By LeRoy Lawson
Devil in the Grove: Thurgood Marshall, the Groveland Boys, and the Dawn of a New America
New York: Harper Perennial, 2013
Trivial Pursuits: Why Your Real Life Is More than Media, Money and the Pursuit of Happiness
Grand Rapids: Baker Books, 2014
I often make my way through two or three books at a time, one on my Kindle, one for listening pleasure when grunting my way through morning exercises, and a “real book” with paper pages at the office or home. Sometimes this concurrent reading feels like eavesdropping on a fascinating literary conversation.
That happened recently when 19th-century President Thomas Jefferson and 20th-century Supreme Court Justice Thurgood Marshall addressed the issue of racial prejudice in America, and a contemporary pastor chimed in that we haven’t outgrown it yet.
Not that this was the dominant theme of Jon Meacham’s Thomas Jefferson. It wasn’t. A biography of one of our most scholarly, complex, and driven presidents has too much ground to cover (intellectual pursuits, political intrigues, real estate acquisition and development, the founding of a nation) to tarry long on any one subject. Meacham’s overriding theme, one that encompasses all others, is Jefferson’s grasp for and wielding of power. Today we would say he has control issues—not unlike most other high achievers.
While reading Meacham, I recalled that another noted historian, David McCullough, once started out to write a dual biography of John Adams and Thomas Jefferson, but lost interest in Jefferson. He went on instead to write his award-winning John Adams. I applaud his decision. Even as I read Meacham’s excellent treatment of Jefferson, I found it difficult to work up any enthusiasm for his subject. Undoubtedly one of our greatest presidents, with the Louisiana Purchase and the Lewis and Clark Expedition and the Declaration of Independence and the University of Virginia (and much, much more) to his credit, our third president’s image was sullied for this 21st-century reader. I kept thinking of the slave Sally Hemings and her children. And Jefferson’s.
The man who wrote of slavery in 1814, “There is nothing I would not sacrifice to a practicable plan of abolishing every vestige of this moral and political depravity,” was not telling the truth. As Meacham notes, “He was not willing to sacrifice his own way of life.” There is now no doubt that his beautiful slave gave birth to several of his children—whom he neither publicly acknowledged nor emancipated. His whole Virginia planter’s life, including his intimate life, depended on slavery.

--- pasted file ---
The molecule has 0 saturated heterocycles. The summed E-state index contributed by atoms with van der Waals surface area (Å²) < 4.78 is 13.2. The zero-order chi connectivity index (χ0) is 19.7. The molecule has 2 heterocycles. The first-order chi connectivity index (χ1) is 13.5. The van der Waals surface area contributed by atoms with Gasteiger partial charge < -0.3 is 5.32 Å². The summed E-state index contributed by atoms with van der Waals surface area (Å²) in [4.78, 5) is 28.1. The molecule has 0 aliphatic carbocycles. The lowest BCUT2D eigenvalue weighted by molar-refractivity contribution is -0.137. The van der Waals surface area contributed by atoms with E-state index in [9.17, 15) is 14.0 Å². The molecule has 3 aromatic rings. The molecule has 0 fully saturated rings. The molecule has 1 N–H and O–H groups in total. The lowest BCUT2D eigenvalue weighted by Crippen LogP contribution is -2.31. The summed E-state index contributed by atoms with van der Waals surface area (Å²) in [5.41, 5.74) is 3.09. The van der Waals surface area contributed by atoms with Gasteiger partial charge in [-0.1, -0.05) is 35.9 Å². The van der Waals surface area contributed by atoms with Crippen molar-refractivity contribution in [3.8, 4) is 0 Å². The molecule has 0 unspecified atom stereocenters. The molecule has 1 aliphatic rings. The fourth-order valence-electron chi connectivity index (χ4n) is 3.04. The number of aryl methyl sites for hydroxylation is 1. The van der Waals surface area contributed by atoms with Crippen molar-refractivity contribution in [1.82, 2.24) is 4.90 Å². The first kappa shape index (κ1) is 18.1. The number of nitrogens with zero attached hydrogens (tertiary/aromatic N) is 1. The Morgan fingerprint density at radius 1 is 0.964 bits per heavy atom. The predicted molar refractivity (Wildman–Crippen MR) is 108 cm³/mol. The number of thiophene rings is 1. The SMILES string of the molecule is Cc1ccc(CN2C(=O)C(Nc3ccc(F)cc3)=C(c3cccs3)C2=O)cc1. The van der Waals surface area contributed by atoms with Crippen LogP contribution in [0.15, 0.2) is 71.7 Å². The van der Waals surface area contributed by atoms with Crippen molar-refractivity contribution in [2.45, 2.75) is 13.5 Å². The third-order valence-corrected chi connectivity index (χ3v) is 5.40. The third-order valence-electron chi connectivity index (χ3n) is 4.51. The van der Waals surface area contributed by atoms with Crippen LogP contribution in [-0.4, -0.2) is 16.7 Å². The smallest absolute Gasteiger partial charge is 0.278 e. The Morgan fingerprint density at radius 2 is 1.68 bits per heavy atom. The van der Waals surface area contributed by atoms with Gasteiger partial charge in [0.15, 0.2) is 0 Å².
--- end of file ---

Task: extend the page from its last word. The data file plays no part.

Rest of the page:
The Declaration of Independence he penned did not include independence for everybody.
We didn’t talk about Jefferson’s personal slaves when studying the American Revolution in my high school. As a result, my sense of the injustice done to African Americans developed too slowly.
I was still a boy in an all-white town in the Northwest when Thurgood Marshall and the NAACP were fighting for justice in the courts for the blacks who were being hunted and lynched in the woods. Slavery had been abolished, but not prejudice. A very long time after independence had been declared, equality remained an unreachable star for America’s largest racial minority.
When Lyndon Johnson named Marshall to the Supreme Court as America’s first African-American justice, all I knew about him was that he had been chief attorney for the National Association for the Advancement of Colored People. Gilbert King’s Devil in the Grove offers a dramatic example of his work. Marshall led the defense of four young black men falsely accused of raping a young white woman. For their noncrime, three were murdered; the fourth barely survived his beating. Then he courageously fought for his freedom through court battles that twice led to the Supreme Court.
His personal legal marathon helped end the terror of white racist “justice” in the South. And Marshall was with him all the way.